Wednesday, March 20, 2013

Top 5 Reasons Why You Should Adopt a Running Buddy

A couple of years ago I was desperately seeking canine companionship.  Having moved out of my parents' place and in with the boo, I was no longer surrounded by fur beasts or "the noses" as my niece lovingly calls my parents' three wooly mammoths Australian Shepherds.  My boo is a relatively sedentary person, and being the complete opposite I'm always wanting to go for a run or walk about the city.  Back then, this amazing volunteer effort caught my eye called "The Monster Milers" where you can basically rent a shelter dog for an hour to accompany you on walks and runs throughout the city.  The dog wears an "Adopt Me" vest, gets his exercise, you get the reward of companionship and volunteering, and you both receive lots of friendly attention from potential parents who spot you running.

My experiences surrounded the PAWs shelter on 2nd and Arch street.  On a weekly basis I'd run to the shelter, take a pup out for a stroll or a run (depending on the pup), and run home.  It was ideal except that I wanted the pup to come home with me, every single time.  After adopting Harry, I haven't been back to PAWs mainly because I've got to run and walk my own fur-baby.  However the organization has grown and spread to a number of shelters in the city, which makes me really happy. 

If those paragraphs didn't convince you to go out and adopt a running buddy or at least volunteer with a shelter, maybe the following will.

Top 5 Reasons Why You Should Adopt a Running Buddy:

1.  Availability 24/7
Harry runs at 5:30am, in the afternoon, and as late as 9pm.  Maybe he's a little slower the earlier he rises, but he's never turned me down for a run.  That kind of flexibility just isn't common among human running buddies.  Harry also will run in the snow, in the rain, and in hail even with 30 mph winds.  He makes the same squinty face I do in the elements.

2.  Potential bodyguard
Running with a dog I've noticed I get less cat calls (hey & cat pun).  "Girl, you ain't doin nothin wrong", kissy sounds, "Can I run witchoo?", "HEY WHERE ARE YOU RUNNING TO?  WHYYYY ARE YOU RUNNING!!??" from vagrants and creepers on the streets of Philadelphia.  As far as this city goes, it seems like 40% of the population is intimidated by least that's what it looks like when Harry goes in for a rushed tail wagging greeting.  Most passersby flinch as if he might attack them while I'm repeatedly apologizing for his behavior.  Even though I need to work on Harry's "friendly greetings", I'm pleased with the intimidation factor.  Back off creepers.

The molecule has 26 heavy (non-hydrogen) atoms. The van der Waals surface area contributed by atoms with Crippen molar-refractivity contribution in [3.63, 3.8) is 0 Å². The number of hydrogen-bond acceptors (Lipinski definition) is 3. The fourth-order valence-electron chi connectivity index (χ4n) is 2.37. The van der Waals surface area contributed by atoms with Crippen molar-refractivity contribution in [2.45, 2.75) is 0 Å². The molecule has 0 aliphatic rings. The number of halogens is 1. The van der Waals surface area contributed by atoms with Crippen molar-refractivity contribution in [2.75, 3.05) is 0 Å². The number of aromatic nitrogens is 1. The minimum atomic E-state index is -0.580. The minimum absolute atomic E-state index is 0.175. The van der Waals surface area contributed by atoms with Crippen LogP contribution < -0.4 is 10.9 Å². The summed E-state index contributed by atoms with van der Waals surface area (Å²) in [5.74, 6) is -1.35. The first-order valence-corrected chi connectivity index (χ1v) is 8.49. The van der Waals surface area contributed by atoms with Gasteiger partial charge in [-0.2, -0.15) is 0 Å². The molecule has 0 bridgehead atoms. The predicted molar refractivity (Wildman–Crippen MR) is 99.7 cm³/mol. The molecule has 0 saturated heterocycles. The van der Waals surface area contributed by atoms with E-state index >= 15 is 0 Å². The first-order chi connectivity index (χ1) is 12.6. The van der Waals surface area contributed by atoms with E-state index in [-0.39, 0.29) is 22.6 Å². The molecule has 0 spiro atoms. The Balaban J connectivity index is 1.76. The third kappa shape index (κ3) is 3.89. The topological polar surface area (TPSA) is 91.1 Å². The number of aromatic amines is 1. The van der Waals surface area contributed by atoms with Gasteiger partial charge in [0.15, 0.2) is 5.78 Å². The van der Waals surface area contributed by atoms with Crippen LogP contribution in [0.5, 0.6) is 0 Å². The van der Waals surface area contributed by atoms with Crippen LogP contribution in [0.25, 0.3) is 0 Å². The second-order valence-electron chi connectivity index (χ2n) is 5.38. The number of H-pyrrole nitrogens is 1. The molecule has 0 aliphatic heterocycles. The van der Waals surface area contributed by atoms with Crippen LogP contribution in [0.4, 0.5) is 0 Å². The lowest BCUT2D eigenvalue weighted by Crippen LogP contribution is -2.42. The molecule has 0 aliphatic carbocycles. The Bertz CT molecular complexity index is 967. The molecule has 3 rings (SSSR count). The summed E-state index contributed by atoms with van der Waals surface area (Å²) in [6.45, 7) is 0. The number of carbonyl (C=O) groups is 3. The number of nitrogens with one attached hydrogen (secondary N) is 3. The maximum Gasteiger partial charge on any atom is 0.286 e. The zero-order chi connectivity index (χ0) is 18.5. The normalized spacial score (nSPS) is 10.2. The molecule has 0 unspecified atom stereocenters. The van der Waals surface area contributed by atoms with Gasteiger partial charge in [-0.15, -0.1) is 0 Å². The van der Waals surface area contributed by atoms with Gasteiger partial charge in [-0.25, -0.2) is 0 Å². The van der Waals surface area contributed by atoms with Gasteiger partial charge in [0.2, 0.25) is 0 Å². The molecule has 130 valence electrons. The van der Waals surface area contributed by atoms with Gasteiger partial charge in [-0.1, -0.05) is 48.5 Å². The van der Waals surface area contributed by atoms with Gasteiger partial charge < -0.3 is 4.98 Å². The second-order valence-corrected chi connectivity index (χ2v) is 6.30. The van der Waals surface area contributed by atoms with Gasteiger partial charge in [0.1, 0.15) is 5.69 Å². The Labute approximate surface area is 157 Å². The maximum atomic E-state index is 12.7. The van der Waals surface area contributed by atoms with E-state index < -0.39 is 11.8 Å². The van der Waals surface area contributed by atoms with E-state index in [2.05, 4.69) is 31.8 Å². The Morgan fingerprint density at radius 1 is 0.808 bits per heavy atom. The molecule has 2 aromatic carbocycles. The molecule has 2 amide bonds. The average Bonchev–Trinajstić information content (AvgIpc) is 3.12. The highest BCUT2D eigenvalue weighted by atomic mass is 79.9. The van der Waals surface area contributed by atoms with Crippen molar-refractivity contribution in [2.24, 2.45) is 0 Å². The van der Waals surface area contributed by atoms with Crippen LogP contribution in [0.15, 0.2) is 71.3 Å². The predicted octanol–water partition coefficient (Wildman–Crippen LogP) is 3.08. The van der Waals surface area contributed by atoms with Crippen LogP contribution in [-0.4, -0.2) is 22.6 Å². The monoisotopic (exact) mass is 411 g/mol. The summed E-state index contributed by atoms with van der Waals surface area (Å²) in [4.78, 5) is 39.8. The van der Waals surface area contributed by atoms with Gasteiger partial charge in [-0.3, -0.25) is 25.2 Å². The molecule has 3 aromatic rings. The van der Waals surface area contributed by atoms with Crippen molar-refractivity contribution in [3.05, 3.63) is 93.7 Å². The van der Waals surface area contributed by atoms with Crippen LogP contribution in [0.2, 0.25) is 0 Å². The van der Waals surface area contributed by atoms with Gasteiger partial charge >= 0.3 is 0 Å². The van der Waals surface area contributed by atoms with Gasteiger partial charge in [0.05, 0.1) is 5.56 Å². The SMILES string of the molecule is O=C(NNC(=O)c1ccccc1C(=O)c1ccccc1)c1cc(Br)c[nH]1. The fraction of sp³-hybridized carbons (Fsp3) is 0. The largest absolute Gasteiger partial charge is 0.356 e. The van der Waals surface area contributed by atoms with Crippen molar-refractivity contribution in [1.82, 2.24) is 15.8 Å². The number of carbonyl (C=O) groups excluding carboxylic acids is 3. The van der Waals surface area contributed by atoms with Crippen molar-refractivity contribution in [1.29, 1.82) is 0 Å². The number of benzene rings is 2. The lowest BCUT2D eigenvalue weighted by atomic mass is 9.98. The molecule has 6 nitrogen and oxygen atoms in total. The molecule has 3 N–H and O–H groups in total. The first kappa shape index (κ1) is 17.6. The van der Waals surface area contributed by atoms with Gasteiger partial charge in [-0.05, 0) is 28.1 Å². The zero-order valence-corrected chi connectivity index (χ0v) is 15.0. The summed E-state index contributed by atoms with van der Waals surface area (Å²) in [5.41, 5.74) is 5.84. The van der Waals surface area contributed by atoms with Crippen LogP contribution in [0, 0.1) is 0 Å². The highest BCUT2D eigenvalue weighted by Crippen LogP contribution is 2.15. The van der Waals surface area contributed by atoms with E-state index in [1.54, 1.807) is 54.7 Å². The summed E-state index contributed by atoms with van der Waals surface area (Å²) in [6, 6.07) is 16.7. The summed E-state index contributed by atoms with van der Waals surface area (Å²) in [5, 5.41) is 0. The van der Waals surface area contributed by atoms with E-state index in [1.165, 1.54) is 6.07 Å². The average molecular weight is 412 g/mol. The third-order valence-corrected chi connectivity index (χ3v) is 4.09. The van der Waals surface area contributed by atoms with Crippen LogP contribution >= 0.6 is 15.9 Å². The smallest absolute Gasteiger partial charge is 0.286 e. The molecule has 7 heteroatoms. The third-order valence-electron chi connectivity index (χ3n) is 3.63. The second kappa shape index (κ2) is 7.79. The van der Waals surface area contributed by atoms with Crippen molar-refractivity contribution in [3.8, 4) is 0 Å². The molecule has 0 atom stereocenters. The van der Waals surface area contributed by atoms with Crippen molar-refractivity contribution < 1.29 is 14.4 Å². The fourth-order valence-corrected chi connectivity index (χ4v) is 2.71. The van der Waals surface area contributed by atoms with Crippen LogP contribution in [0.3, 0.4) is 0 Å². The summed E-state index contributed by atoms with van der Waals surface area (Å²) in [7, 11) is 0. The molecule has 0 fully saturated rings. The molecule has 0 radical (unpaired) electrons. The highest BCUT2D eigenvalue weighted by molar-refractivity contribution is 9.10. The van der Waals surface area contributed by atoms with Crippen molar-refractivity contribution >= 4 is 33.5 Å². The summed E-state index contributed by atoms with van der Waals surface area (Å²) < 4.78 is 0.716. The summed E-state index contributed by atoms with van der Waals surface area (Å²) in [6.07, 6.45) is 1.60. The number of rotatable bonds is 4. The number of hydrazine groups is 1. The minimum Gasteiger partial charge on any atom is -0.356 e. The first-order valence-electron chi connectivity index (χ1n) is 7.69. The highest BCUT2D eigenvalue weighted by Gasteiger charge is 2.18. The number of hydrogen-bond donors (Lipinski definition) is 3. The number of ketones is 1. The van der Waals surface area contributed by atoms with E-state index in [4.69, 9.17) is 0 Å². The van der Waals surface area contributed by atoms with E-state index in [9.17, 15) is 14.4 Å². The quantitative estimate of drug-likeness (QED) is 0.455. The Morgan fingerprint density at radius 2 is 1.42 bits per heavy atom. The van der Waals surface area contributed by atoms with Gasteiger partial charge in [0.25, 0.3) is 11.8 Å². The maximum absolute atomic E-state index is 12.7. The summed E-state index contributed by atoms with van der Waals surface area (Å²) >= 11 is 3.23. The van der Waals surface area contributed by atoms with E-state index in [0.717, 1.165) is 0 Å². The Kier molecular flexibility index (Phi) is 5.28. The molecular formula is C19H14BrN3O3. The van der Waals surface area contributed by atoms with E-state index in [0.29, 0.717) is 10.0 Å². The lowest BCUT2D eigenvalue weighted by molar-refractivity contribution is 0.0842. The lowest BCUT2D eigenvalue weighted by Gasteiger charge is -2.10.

3.  Guilt-free Breaks
Say you're pushing out 8:30 minute miles, acting like it's no big deal, you're not tired.  Yet you are dying for a light to turn red so you have an excuse to stop.  Dogs need to do their business (in Harry's case multiple times) and greet every one of their dog friends on your route, giving you ample time to pause your watch and catch your breath without feeling like a cheater.  Oh I did 8:30s for 3 miles and it took me 45 minutes?  That's not what my watch says...

4.  Distraction Factor
Nothing beats good conversation during a run.  The miles fly by with little effort, and you're left socially and physically satisfied.  It's a similar story with dogs, except it's less awkward when you're wheezing your words or run out of things to say.  You'll also find that your conversations are completely different than they would be with your human running buddies.  For example, I can say out loud "oh Harry look that's a nice stick!" when the same statement would result in an odd stare or possibly desertion with a different species.  Plus, one ends up distracting themselves by keeping an eye out for what I call Harry Hazards like chicken bones, pieces of hair weave, birds (both alive and dead), goose poop (Harry's latest craving), and other dogs.  Ah the streets are alive, Philadelphia!

5.  Kill Two Birds with One Stone
Speaking of dead birds, running with your dog accomplishes two things.  Your workout is complete, and your dog is likely pooped.  A tired dog equals a happy dog, and a tired dog means he won't be getting into mischief when you're away.  If I can get a 5+ mile run out of Harry, chances are he'll sleep the rest of the day. 
Quick photo shoot at a stop light - Harry poses dramatically
Bonus:  Unanticipated Speedwork
Track day or tempo day is a day I dread.  Speedwork definitely improves your pace, but it is painful.  What better way to incorporate sprints into your run than by sporadically sprinting after a squirrel?  It's common for me to do a few blocks of faster paced running based on a dog walking ahead, birds, cats, or if the grass smells really good that day.  I've also realized that running with Harry adds some strength training to my workouts.  Running uphill is hard, but running uphill while pulling your 45 pound mutt is harder. 

Harry has definitely improved my running habits.  I've found myself being motivated by him to pick up the pace, and even myself motivating him to keep up.  Both have made my runs more fun and rewarding.  At the end of our runs, when we're two blocks from home I can yell "Go Harry!  Go!  Go!  Go!" and he'll take the leash into his mouth and sprint ahead pulling me to the finish.  What other kind of running buddy will drag you towards a strong finish any time of day?  Are you sold yet?  Get on already!

No comments:

Post a Comment